When companies allow customers to purchase merchandise on an open account, the customer promises to pay the company in the future for the purchase. Measuring and Reporting Receivables Accounts Receivable Trade receivables are amounts owed to the business for credit sales of goods, or services. Nontrade receivables are amounts owed to the business for other than business transactions.
Accounting for Bad Debts Bad debts result from credit customers who will not pay the business the amount they owe, regardless of collection efforts. Matching Principle Bad Debt Expense Sales Revenue Record in same accounting period. Most businesses record an estimate of the bad debt expense with an adjusting entry at the end of the accounting period.
Recording Bad Debt Expense Estimates Deckers estimated bad debt expense for 2006 to be $4,685,000. Prepare the adjusting entry. Deckers estimated bad debt expense for 2006 to be $4,685,000. Prepare the adjusting entry. Bad Debt Expense is normally classified as a selling expense and is closed at year-end. Contra asset account
Allowance for Doubtful Accounts Amount the business expects to collect. Balance Sheet Disclosure
Writing Off Uncollectible Accounts When it is clear that a specific customer’s account receivable will be uncollectible, the amount should be removed from the Accounts Receivable account and charged to the Allowance for Doubtful Accounts. Deckers’ total write-offs for 2006 were $6,969,000. Prepare a summary journal entry for these write-offs. Deckers’ total write-offs for 2006 were $6,969,000. Prepare a summary journal entry for these write-offs.
Assume that before the write-off, Deckers’ Accounts Receivable balance was $62,640,000 and the Allowance for Doubtful Accounts balance was $13,069,000. Let’s see what effect the total write-offs of $6,969,000 had on these accounts. Writing Off Uncollectible Accounts The total write-offs of $6,969,000 did not change the net realizable value nor did it affect any income statement accounts.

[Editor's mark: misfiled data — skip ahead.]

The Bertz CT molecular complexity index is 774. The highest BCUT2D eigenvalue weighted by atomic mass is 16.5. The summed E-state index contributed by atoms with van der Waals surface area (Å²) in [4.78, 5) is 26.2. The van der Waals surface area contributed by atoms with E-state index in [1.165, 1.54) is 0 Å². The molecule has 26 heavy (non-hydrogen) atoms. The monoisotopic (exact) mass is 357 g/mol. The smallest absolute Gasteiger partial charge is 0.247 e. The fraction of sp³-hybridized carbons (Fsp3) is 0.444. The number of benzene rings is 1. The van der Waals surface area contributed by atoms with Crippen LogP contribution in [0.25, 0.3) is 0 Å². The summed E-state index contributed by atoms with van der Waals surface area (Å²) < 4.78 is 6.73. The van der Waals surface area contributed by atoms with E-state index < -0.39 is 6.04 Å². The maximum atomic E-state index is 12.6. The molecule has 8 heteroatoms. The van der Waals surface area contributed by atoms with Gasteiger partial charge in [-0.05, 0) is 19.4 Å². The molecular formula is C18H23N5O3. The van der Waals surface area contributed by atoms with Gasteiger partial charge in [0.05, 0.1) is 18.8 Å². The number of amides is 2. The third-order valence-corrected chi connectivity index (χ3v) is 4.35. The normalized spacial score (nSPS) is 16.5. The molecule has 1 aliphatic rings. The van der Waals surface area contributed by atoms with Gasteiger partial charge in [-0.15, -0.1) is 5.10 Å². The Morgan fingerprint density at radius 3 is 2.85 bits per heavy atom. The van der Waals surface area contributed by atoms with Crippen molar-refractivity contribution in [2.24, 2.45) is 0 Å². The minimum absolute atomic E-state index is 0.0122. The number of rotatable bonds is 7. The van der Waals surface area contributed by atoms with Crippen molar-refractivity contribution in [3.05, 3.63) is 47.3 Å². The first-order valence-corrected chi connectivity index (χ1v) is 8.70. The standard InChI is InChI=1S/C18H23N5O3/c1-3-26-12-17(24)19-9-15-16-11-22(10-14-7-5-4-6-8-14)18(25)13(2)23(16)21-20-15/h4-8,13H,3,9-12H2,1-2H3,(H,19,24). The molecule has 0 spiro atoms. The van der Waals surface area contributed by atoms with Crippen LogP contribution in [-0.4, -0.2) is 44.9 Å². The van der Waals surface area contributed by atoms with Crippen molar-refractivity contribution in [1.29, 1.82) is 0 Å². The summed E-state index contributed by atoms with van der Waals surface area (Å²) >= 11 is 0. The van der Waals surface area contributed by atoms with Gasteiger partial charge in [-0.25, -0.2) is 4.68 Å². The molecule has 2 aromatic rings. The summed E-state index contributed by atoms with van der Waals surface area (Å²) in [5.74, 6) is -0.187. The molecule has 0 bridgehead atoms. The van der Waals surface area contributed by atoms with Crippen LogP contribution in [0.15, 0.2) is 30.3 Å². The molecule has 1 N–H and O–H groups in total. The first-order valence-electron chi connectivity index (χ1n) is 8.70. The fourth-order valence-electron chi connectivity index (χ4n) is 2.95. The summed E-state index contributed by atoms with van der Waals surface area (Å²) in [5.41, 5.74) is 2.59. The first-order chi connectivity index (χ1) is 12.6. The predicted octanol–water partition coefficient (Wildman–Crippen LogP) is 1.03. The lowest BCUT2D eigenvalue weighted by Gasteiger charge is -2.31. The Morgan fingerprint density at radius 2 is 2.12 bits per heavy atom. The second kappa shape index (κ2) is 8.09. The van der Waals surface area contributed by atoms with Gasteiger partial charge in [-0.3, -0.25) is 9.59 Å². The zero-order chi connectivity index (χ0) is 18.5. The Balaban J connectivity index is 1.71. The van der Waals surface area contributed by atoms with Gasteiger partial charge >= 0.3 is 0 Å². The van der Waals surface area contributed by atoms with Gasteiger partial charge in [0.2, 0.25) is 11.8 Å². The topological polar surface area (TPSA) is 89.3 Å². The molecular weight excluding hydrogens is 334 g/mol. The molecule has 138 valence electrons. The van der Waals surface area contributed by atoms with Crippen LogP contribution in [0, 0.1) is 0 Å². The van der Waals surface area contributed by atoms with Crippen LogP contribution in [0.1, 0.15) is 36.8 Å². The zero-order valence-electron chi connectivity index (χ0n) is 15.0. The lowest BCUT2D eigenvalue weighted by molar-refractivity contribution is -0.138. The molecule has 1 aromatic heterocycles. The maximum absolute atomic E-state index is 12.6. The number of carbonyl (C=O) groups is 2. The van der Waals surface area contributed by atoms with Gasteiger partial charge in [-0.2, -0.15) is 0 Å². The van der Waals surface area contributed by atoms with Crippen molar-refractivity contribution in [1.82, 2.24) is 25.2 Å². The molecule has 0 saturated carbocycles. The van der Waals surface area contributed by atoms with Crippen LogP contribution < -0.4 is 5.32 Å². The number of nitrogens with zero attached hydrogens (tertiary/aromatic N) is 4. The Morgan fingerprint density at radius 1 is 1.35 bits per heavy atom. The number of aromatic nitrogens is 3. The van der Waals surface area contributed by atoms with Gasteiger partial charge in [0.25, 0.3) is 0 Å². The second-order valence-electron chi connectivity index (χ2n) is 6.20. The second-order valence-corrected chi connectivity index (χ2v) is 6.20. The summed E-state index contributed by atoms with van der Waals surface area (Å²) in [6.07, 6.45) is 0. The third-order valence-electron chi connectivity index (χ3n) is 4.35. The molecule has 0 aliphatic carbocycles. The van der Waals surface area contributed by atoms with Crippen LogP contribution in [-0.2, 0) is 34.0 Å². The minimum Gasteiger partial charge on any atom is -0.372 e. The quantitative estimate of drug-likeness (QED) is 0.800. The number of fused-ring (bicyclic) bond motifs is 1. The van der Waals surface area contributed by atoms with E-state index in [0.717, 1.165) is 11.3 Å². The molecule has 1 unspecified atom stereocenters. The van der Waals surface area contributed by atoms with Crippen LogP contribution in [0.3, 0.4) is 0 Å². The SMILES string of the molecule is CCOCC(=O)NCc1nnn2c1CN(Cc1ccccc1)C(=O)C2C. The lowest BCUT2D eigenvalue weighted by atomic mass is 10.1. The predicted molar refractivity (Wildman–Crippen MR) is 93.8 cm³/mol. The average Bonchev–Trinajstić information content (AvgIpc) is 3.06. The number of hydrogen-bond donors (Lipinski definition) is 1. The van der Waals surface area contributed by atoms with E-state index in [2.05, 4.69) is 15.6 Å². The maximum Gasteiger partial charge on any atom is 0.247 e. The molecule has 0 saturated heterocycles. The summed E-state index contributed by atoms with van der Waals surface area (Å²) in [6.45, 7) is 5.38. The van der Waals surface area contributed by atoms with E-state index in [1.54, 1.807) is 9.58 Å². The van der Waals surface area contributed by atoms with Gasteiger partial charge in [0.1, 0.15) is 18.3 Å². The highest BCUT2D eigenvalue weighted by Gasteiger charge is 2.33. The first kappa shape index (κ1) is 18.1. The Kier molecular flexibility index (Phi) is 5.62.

Bad debt percentage is based on actual uncollectible accounts from prior years’ credit sales. Focus is on determining the amount to record on the income statement as Bad Debt Expense. Estimating Bad Debts ─ Percentage of Credit Sales
Percentage of Credit Sales In 2008, Kid’s Clothes had credit sales of $600,000. Past experience indicates that bad debts are one percent of sales. What is the estimate of bad debts expense for 2008? $600,000 ×.01 = $6,000 Now, prepare the adjusting entry.
Estimating Bad Debts Aging of Accounts Receivable Focus is on determining the desired balance in the Allowance for Doubtful Accounts on the balance sheet. Each customer’s account is aged by breaking down the balance by showing the age (in number of days) of each part of the balance. An aging of accounts receivable for Kid’s Clothes in 2008 might look like this... Each customer’s account is aged by breaking down the balance by showing the age (in number of days) of each part of the balance. An aging of accounts receivable for Kid’s Clothes in 2008 might look like this...
Aging Schedule Based on past experience, the business estimates the percentage of uncollectible accounts in each time category. These percentages are then multiplied by the appropriate column totals.
Aging Schedule Record the Dec. 31, 2008, adjusting entry assuming that the Allowance for Doubtful Accounts currently has a $50 credit balance. The column totals are then added to arrive at the total estimate of uncollectible accounts of $1,201.
After posting, the Allowance account would look like this... Aging of Accounts Receivable
Allowance for Doubtful Accounts Notice that the balance after adjustment is equal to the estimate of $1,201 based on the aging analysis performed earlier. Aging of Accounts Receivable
Deckers reported 2006 net sales of $304,423,000. December 31, 2005, receivables were $39,683,000 and December 31, 2006, receivables were $49,571,000. This ratio measures how many times average receivables are recorded and collected for the year. Receivables Turnover Net Sales Average Net Trade Receivables Receivables Turnover = $304,423,000 ($39,683,000 + $49,571,000) ÷ 2 Receivables Turnover = = 6.8